John Denham warning on low skilled jobs

Britain has developed an economy that is "dangerously dependent" on too many low skilled jobs, a Labour politician warned today.

Setting out an "activist approach" to business and enterprise policy, shadow secretary of state for business, innovation and skills, John Denham said Government needed to do more to create the conditions for private sector growth.



Mr Denham told delegates at the IPPR (Institute for Public Policy Research) North, Rebalancing the Economy conference in Newcastle that governments should act as the "enablers and shapers" of growth.



He said: "We cannot in future put more and more weight on the state redistributing through taxes to compensate for the need to create good quality jobs in well run companies offering fair rewards.



"If labour markets create more and more lower skill jobs at the bottom, and reduce the size and security of the middle, compensating families through redistribution becomes an ever more expensive and impossible exercise in running up the down escalator.



"If poor corporate governance and weak investor action allows unjustified rewards at the top, state action alone cannot force the gap.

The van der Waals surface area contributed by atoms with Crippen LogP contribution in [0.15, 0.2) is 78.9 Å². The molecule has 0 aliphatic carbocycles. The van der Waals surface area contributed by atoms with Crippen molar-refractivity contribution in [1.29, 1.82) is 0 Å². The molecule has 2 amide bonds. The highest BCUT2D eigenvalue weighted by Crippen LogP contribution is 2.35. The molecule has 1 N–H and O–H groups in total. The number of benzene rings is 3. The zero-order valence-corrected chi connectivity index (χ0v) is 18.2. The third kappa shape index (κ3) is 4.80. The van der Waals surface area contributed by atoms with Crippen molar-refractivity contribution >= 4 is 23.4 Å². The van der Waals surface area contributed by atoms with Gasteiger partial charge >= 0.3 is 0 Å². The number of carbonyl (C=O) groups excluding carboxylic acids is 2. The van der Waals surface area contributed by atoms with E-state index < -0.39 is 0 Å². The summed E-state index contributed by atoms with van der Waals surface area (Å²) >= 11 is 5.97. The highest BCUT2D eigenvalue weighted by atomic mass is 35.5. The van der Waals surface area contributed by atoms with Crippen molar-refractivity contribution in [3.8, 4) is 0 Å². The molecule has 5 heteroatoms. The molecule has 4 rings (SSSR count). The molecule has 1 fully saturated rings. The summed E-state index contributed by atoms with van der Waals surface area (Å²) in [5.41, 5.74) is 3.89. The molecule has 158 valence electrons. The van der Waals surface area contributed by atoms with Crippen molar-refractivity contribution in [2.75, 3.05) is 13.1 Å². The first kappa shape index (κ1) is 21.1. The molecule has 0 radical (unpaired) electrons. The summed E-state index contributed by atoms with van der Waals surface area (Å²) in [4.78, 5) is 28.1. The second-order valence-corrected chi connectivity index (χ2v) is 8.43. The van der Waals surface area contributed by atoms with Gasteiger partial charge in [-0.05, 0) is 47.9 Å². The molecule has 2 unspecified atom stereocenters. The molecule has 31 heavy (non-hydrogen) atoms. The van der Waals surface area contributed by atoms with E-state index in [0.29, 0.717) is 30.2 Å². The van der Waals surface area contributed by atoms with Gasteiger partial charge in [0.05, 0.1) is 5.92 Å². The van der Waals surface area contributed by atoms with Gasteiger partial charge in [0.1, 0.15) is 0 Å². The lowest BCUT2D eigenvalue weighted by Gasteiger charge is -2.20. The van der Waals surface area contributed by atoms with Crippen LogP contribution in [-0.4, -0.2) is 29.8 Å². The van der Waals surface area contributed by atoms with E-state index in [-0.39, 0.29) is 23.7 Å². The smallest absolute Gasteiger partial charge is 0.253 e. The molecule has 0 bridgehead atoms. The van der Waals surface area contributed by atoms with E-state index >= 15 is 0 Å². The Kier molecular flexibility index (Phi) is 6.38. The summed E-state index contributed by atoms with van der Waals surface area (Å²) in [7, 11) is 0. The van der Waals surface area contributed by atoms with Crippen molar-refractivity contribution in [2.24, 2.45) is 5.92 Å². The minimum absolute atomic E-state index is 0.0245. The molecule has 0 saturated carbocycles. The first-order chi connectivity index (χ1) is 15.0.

"In future, Government must do much more to create the conditions for private sector growth, using all the tools at its disposal."



Mr Denham said the economy needed both world players and innovating SMEs, operating across diverse business sectors and competing within fair markets.



In a swipe at the Coalition's strategy, he questioned the idea that deficit reduction should be the only aim of economic policy, claiming the Government was cutting "too far and too fast - hitting families and costing jobs".



Mr Denham said supporting free markets meant understanding the impact of Government action and fostering the "right type of markets".



He said: "Government cannot substitute their own activity for the growth that must come through the numerous decisions of private sector entrepreneurs and businesses. Nor can or should Governments try to pick and foster individual companies for protected and special treatment.



"But they can and should act as enablers and shapers as the condition for that growth."



Government, he said, had a role to play in creating market certainty, effective competition policy, procurement and regulation.



He said: "Government policies determine to a significant extent the size and shape of key domestic markets, the sectors which attract investment, the opportunities to ensure that research is exploited within the UK economy to develop successful companies with new products which can achieve world markets.



"Government policies can shape the balance between short term pursuit of profits and the long term growth on which greater profits and greater tax income can be based."



Public investment, he said, would play an important role in regional development, but stressed the need to create regional institutions to support private sector growth.



A sectoral strategy was also "essential" to support key sectors in which Britain needed to compete globally, he added.

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